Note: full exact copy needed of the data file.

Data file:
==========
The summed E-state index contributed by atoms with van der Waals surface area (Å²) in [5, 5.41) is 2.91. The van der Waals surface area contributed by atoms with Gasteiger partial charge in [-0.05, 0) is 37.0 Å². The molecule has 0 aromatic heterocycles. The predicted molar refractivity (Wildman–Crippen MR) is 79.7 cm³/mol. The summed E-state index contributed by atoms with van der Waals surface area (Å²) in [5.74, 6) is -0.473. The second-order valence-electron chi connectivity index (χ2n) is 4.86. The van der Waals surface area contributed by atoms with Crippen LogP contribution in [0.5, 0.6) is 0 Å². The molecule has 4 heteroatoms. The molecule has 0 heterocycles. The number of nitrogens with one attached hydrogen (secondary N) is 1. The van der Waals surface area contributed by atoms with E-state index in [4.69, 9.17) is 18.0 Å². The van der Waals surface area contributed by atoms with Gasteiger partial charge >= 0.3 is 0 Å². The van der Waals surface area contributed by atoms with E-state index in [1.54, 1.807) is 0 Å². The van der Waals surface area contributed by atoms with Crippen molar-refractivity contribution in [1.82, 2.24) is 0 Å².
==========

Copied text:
The summed E-state index contributed by atoms with van der Waals surface area (Å²) in [5, 5.41) is 2.91. The van der Waals surface area contributed by atoms with Gasteiger partial charge in [-0.05, 0) is 37.0 Å². The molecule has 0 aromatic heterocycles. The predicted molar refractivity (Wildman–Crippen MR) is 79.7 cm³/mol. The summed E-state index contributed by atoms with van der Waals surface area (Å²) in [5.74, 6) is -0.473. The second-order valence-electron chi connectivity index (χ2n) is 4.86. The van der Waals surface area contributed by atoms with Crippen LogP contribution in [0.5, 0.6) is 0 Å². The molecule has 4 heteroatoms. The molecule has 0 heterocycles. The number of nitrogens with one attached hydrogen (secondary N) is 1. The van der Waals surface area contributed by atoms with E-state index in [4.69, 9.17) is 18.0 Å². The van der Waals surface area contributed by atoms with Gasteiger partial charge >= 0.3 is 0 Å². The van der Waals surface area contributed by atoms with E-state index in [1.54, 1.807) is 0 Å². The van der Waals surface area contributed by atoms with Crippen molar-refractivity contribution in [1.82, 2.24) is 0 Å².